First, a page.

The number of people regularly using Squamish’s only homeless shelter is on the rise. It would spike even further if it weren’t for the centre’s food programs, says the shelter’s executive director.
Over the past year, Squamish Helping Hands Society has recorded 147 unique visitors — people who use the shelter regularly. That’s 29 more regular visitors than last year, Maureen Mackell said. The number of unique stays gives the society a good idea of Squamish’s homeless count, she said.
“It is high. I am not sure why that is,” she said.
If it weren’t for the organization’s food programs, Mackell said the figure would likely be higher. Even with the downturn in the economy, affordable housing is difficult to find, she said. Add to that the monthly food costs and many citizens on disability or fixed-incomes won’t be able to meet their bills, Mackell said.
“Rent is still too high,” she said.
Squamish is missing an important in-between step for homeless people trying to regain their independence, Mackell noted. There are no supportive housing units in town, which help people make the transition.
“We are really recognizing that is a huge gap in our community,” Mackell said.
It’s a flaw Helping Hands aims to fix. One of the society’s long-term goals is to build a centre that incorporates all of its services — and provides self-contained units. The society is currently in the planning stages, Mackell said.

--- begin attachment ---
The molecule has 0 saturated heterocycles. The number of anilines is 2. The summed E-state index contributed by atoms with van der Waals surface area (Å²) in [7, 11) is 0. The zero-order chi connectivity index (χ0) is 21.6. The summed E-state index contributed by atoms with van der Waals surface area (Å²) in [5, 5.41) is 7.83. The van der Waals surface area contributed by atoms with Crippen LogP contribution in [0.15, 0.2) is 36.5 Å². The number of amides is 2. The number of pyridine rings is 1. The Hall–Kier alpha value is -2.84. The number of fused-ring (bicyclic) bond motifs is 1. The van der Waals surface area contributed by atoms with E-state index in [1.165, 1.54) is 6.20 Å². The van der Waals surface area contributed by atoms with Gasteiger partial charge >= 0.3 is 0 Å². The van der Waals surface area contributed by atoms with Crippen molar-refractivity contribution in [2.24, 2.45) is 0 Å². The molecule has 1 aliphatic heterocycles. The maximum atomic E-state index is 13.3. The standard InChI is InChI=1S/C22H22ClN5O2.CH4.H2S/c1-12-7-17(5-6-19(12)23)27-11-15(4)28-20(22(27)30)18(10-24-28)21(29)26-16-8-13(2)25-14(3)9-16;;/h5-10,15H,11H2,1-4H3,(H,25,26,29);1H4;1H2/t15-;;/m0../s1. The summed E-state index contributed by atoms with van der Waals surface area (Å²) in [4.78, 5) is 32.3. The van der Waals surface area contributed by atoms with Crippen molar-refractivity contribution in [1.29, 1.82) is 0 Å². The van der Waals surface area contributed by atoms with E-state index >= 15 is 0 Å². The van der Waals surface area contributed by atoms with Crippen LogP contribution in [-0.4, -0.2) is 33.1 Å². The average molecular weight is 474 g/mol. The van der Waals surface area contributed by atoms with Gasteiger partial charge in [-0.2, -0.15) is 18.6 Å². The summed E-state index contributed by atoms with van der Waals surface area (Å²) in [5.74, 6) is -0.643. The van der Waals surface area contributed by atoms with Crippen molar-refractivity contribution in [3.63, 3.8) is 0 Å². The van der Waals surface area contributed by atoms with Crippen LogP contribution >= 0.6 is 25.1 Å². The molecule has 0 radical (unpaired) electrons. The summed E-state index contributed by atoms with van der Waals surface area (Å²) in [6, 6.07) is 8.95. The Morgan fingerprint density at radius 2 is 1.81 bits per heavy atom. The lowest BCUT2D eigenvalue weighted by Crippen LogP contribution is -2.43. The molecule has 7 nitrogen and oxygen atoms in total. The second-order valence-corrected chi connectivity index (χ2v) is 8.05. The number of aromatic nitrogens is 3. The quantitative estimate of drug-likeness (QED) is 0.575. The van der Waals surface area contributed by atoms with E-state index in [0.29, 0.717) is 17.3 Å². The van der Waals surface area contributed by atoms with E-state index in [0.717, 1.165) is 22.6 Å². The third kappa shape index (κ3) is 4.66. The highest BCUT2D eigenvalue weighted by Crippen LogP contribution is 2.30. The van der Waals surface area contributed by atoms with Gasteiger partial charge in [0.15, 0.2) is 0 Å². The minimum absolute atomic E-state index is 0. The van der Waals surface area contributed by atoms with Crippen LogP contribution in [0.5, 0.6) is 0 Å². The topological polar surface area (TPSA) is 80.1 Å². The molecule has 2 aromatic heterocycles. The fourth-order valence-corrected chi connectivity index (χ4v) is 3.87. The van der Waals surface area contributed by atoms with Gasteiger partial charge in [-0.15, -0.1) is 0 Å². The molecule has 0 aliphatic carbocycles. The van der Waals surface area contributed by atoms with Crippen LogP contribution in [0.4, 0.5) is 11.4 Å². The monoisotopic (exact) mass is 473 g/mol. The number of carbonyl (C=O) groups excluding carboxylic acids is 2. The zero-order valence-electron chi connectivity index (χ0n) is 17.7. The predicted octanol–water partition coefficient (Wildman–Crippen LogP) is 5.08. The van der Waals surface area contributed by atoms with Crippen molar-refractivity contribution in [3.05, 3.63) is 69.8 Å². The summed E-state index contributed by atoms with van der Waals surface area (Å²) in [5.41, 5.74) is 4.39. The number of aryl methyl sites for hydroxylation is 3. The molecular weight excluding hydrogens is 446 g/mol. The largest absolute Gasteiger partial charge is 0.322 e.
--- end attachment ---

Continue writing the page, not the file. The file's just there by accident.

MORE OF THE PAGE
On Saturday (Nov. 3), Helping Hands is throwing its annual fundraising bash, Crave: Dining for Dignity, which will help turn its goals into a reality. The society is transforming the CN Roundhouse and Conference Centre into New Orleans’s famous Bourbon Street.
There will be street performers, artists and the Sea “T” Sky Big Band setting the jazzy mood. Local restaurants will be on hand and will pair their cuisine with B.C. wines and beers.
“The whole idea is we are trying to raise awareness about food access and the street life,” Mackell said.
The party kicks off at 7 p.m. Tickets cost $100, which includes a $50 tax receipt. Tickets can be bought online by visiting www.squamishhelpinghands.ca. They can also be purchased at Helping Hands and at Scotties Liquor Store. For more information visit the website or Squamish Helping Hands Society on Facebook.
“[Crave] is a different type of way to have a good time,” Mackell said of the themed event. “It is really about having a great night.”